The applicator shown in Figs. 1, 2, and 3 consist of an oblong holder, generally marked 10, a handle 11 on which the holder is mounted, and two felt pads 12 disposed in the head in a parallel relation to each other. The holder itself is made of an oblong member including a at bottom 13, two upright llanges 14 which rise upwardly from the bottom, one along one side, the other valong the other side of the bottom, and a vertical partition 15 which rises vertically from the bottomand divides the inner space of the holder into two oblong channels. This s best shown in Fig. 4 where one such channel is marked 16. It will be noted that the upper end of the partition 15, that is, the end remote from the base of the holder 10, extends to a line midway the upper level of the anges 14 and the outer ends of the pads. The bottom of the holder includes an integrallyformed external boss 17 which, intermediate its length, contains a threaded aperture 18 for reception of the threaded end portion 19 of the handle 11. At its opposite end, the handle is provided with an axial bore 20,


permitting the use of a rod or pole on which the applicator may be mounted by having one end of the pole inserted into the said bore 20.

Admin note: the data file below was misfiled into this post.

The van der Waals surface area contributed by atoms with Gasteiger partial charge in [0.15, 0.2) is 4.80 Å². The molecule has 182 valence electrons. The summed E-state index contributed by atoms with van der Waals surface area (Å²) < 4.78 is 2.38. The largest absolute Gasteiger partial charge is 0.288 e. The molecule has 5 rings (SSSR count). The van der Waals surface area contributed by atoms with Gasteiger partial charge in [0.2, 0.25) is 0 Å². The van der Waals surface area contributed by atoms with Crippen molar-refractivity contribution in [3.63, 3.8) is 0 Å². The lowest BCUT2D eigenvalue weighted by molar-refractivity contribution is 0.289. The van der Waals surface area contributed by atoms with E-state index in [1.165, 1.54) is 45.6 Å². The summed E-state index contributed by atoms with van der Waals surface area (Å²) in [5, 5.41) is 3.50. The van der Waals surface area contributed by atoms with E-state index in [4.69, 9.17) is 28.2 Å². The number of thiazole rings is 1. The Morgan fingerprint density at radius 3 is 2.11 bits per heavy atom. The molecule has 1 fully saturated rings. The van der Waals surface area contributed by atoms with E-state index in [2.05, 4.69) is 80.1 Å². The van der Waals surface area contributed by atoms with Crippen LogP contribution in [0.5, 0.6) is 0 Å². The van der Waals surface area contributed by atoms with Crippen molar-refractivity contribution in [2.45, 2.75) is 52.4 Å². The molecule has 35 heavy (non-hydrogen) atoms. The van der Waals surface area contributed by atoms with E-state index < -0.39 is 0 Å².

Each of the llangesv14 and the partition 15 are provided with a plurality of apertures 21 along a line running parallel to the bottom 13, the holes in one liange being in register with similar apertures 21a in the partition and with the apertures in the opposite ange for reception of bolts 22 to which I shall refer again.

What is to be noted is that each of the felt members 12 is partly defined at its outer end, that is, the end remote from the holder, by an oblique face 25, the face of one member being set at an angle to the face of the other member so that the unit at that end, which :is its operative end, is tapered, as best shown in Figs. 2 and 3.

When the operative end of the applicator is dipped into paint, a quantity of it will adhere to the outer surfaces of the unit as a whole, but a quantity of paint will also be picked up between the at, adjoining surface of the members. This quantity will be available to be squeezed out against the surface to be painted when the felt members are pressed against said surface in the manner shown in Fig. 3. The drawing shows the applicator in its operative position, on the downstroke, with the broad surface of the felt unit held transversely to the direction of the stroke. When the unit is ilexed sufficiently, the face 25 of the lower member 12 will be disposed practically parallel to the surface S to be painted. On the upward stroke the unit would be tiexed in the other direction so that the face 25 of the upper felt member 12 would be substantially parallel to said surface S.